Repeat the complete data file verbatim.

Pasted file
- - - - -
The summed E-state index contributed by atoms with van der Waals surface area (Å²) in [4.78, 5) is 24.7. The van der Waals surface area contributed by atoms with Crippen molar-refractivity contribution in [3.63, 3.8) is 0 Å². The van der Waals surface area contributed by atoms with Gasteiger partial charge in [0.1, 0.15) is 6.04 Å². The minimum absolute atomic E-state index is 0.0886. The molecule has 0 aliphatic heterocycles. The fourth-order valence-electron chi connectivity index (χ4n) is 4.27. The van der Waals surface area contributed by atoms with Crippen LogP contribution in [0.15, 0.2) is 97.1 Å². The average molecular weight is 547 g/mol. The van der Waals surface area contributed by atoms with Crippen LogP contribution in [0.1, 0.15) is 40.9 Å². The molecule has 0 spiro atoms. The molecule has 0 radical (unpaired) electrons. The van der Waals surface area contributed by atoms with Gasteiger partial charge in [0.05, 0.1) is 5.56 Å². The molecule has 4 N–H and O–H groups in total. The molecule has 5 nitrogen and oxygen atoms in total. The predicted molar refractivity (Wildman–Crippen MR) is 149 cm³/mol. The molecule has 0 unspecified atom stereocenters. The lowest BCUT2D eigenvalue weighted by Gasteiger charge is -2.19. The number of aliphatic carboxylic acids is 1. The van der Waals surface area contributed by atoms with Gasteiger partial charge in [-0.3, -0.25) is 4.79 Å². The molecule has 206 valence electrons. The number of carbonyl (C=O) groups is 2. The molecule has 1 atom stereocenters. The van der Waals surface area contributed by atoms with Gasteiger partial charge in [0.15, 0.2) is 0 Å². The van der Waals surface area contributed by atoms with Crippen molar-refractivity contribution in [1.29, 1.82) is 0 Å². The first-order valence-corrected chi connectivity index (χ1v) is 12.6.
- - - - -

The summed E-state index contributed by atoms with van der Waals surface area (Å²) in [4.78, 5) is 24.7. The van der Waals surface area contributed by atoms with Crippen molar-refractivity contribution in [3.63, 3.8) is 0 Å². The van der Waals surface area contributed by atoms with Gasteiger partial charge in [0.1, 0.15) is 6.04 Å². The minimum absolute atomic E-state index is 0.0886. The molecule has 0 aliphatic heterocycles. The fourth-order valence-electron chi connectivity index (χ4n) is 4.27. The van der Waals surface area contributed by atoms with Crippen LogP contribution in [0.15, 0.2) is 97.1 Å². The average molecular weight is 547 g/mol. The van der Waals surface area contributed by atoms with Crippen LogP contribution in [0.1, 0.15) is 40.9 Å². The molecule has 0 spiro atoms. The molecule has 0 radical (unpaired) electrons. The van der Waals surface area contributed by atoms with Gasteiger partial charge in [0.05, 0.1) is 5.56 Å². The molecule has 4 N–H and O–H groups in total. The molecule has 5 nitrogen and oxygen atoms in total. The predicted molar refractivity (Wildman–Crippen MR) is 149 cm³/mol. The molecule has 0 unspecified atom stereocenters. The lowest BCUT2D eigenvalue weighted by Gasteiger charge is -2.19. The number of aliphatic carboxylic acids is 1. The van der Waals surface area contributed by atoms with Gasteiger partial charge in [-0.3, -0.25) is 4.79 Å². The molecule has 206 valence electrons. The number of carbonyl (C=O) groups is 2. The molecule has 1 atom stereocenters. The van der Waals surface area contributed by atoms with Gasteiger partial charge in [0.15, 0.2) is 0 Å². The van der Waals surface area contributed by atoms with Crippen molar-refractivity contribution in [1.29, 1.82) is 0 Å². The first-order valence-corrected chi connectivity index (χ1v) is 12.6.